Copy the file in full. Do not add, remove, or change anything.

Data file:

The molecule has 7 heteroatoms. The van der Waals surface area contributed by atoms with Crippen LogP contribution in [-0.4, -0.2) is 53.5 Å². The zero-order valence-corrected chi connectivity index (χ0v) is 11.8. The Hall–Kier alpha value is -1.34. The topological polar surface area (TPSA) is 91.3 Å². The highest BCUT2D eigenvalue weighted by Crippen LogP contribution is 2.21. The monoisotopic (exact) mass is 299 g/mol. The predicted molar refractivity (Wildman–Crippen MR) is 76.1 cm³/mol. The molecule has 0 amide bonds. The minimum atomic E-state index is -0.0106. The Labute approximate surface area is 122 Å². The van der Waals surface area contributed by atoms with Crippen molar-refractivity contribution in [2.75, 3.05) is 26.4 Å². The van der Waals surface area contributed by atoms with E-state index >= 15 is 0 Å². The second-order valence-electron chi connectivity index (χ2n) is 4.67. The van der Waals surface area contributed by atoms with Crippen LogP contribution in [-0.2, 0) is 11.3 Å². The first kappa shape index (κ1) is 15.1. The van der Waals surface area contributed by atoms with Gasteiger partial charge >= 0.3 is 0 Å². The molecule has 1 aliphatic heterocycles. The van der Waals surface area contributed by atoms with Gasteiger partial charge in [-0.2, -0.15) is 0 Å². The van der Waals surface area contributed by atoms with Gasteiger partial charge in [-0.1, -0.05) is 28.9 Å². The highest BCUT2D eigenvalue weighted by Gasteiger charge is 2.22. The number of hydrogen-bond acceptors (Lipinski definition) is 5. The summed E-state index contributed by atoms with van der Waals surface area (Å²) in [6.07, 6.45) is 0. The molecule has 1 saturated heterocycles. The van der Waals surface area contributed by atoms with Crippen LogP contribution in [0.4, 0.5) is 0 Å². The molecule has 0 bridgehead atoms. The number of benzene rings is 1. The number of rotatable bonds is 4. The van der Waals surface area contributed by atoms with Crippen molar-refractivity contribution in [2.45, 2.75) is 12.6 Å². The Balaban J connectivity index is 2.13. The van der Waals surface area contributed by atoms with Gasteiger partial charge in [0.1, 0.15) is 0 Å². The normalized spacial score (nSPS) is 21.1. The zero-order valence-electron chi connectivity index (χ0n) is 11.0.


The molecule has 7 heteroatoms. The van der Waals surface area contributed by atoms with Crippen LogP contribution in [-0.4, -0.2) is 53.5 Å². The zero-order valence-corrected chi connectivity index (χ0v) is 11.8. The Hall–Kier alpha value is -1.34. The topological polar surface area (TPSA) is 91.3 Å². The highest BCUT2D eigenvalue weighted by Crippen LogP contribution is 2.21. The monoisotopic (exact) mass is 299 g/mol. The predicted molar refractivity (Wildman–Crippen MR) is 76.1 cm³/mol. The molecule has 0 amide bonds. The minimum atomic E-state index is -0.0106. The Labute approximate surface area is 122 Å². The van der Waals surface area contributed by atoms with Crippen molar-refractivity contribution in [2.75, 3.05) is 26.4 Å². The van der Waals surface area contributed by atoms with E-state index >= 15 is 0 Å². The second-order valence-electron chi connectivity index (χ2n) is 4.67. The van der Waals surface area contributed by atoms with Crippen LogP contribution in [-0.2, 0) is 11.3 Å². The first kappa shape index (κ1) is 15.1. The van der Waals surface area contributed by atoms with Gasteiger partial charge >= 0.3 is 0 Å². The molecule has 1 aliphatic heterocycles. The van der Waals surface area contributed by atoms with Gasteiger partial charge in [-0.2, -0.15) is 0 Å². The van der Waals surface area contributed by atoms with Gasteiger partial charge in [-0.1, -0.05) is 28.9 Å². The highest BCUT2D eigenvalue weighted by Gasteiger charge is 2.22. The number of hydrogen-bond acceptors (Lipinski definition) is 5. The summed E-state index contributed by atoms with van der Waals surface area (Å²) in [6.07, 6.45) is 0. The molecule has 1 saturated heterocycles. The van der Waals surface area contributed by atoms with Crippen LogP contribution in [0.4, 0.5) is 0 Å². The molecule has 0 bridgehead atoms. The number of benzene rings is 1. The number of rotatable bonds is 4. The van der Waals surface area contributed by atoms with Crippen molar-refractivity contribution in [2.45, 2.75) is 12.6 Å². The Balaban J connectivity index is 2.13. The van der Waals surface area contributed by atoms with Gasteiger partial charge in [0.1, 0.15) is 0 Å². The normalized spacial score (nSPS) is 21.1. The zero-order valence-electron chi connectivity index (χ0n) is 11.0.